With a number of Western satellite companies developing in-orbit servicing capabilities that can refuel, maintain, and even upgrade communications satellites already in orbit, it was only a matter of time before China started to develop its own capability. Last week Chinese engineers announced that they have done just that, but their initiative takes a very different approach from that being pursued by Western companies.
Given their high cost and the dependence of users for operational continuity, fuel is perhaps the biggest issue for maintaining the operational lifetime of a satellite. Fuel is required for a satellite to maintain its orbital position over many years, as natural orbital perturbations regularly move it from its location from which it most effectively and efficiently operates. Some Western companies are developing in-orbit servicing satellites that can refuel communication satellites and so, in turn, extend their operational lifetime and allow satellite operators to squeeze more revenue from them. Without in-orbit servicing, satellite operators usually have to de-orbit their satellites after an average of fifteen years of operation.
In China, a research and development centre associated with the China Aerospace Science and Industry Corporation (CASIC) is developing an in-orbit capability that attaches itself to the satellite and maintains its orbital position so that it can carry on operating. This approach is radically different from that being taken by some Western companies and, according to Chinese engineers, is a superior method because it is simpler and more efficient. The Chinese capability will utilise a robotic arm that attaches itself to the satellite and then literally carry it to maintain its orbital position and therefore operational viability.
Dr. Brian Weeden, Technical Advisor at the Secure World Foundation (SWF), and a noted expert on commercial in-orbit issues, told SpaceWatch.Global, “One big reason why there’s a lot of focus on life extension is that there’s a demand signal for it now. There is interest in the ability to move satellites that were left stranded in non-ideal orbits by launch failures or in other cases to extend the life of existing satellites whose replacements got delayed by manufacturing or launch problems.”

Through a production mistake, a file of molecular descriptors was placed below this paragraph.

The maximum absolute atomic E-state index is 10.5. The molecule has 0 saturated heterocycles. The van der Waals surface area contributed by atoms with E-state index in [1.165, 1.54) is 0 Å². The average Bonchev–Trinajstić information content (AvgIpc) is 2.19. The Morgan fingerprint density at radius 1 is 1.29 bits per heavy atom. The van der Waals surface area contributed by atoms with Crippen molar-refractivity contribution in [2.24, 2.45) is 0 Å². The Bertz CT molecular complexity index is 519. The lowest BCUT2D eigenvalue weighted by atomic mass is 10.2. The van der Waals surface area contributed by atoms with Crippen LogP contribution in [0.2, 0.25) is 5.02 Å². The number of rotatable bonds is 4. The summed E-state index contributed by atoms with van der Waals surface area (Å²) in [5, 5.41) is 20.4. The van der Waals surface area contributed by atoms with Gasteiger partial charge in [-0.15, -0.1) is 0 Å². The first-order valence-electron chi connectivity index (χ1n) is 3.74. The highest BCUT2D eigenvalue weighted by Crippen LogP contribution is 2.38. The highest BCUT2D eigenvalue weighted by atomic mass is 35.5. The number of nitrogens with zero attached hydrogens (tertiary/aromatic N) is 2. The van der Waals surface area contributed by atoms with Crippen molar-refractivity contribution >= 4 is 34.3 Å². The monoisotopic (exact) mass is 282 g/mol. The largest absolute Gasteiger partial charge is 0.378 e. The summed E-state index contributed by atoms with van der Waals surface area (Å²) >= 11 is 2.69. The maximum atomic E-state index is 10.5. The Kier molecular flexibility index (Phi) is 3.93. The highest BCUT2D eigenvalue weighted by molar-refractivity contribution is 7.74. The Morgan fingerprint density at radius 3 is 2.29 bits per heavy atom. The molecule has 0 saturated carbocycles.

“Life extension is also somewhat easier to pull of from an engineering standpoint that refueling or repairing, and doing life extension will likely yield valuable lessons for doing more advanced things down the road,” Dr. Weeden added.
Hu Di, the chief designer of the Chinese in-orbit capability noted that the system will take approximately two years to build and then launch. In 2017, a Chinese communications satellite, the Zhongxing-9A failed to reach its intended orbit after its launch on 19 June 2018, and engineers spent two weeks and conducted up to ten orbital maneuvers to place it in its correct orbit. This operation consumed a tremendous amount of fuel on the Zhongxing-9A, and as a result has considerably shortened its planned operational lifetime.
According to Hu Di, his team are looking at the Zhongxing-9A as a potential test-bed for their in-orbit capability once it is operational.
“But life extension and debris removal services still involve rendezvous and proximity operations, which have a whole host of safety and transparency challenges. So there’s also a growing need to develop international best practices and eventually standards for how to do all this the right way,” added Dr. Weeden.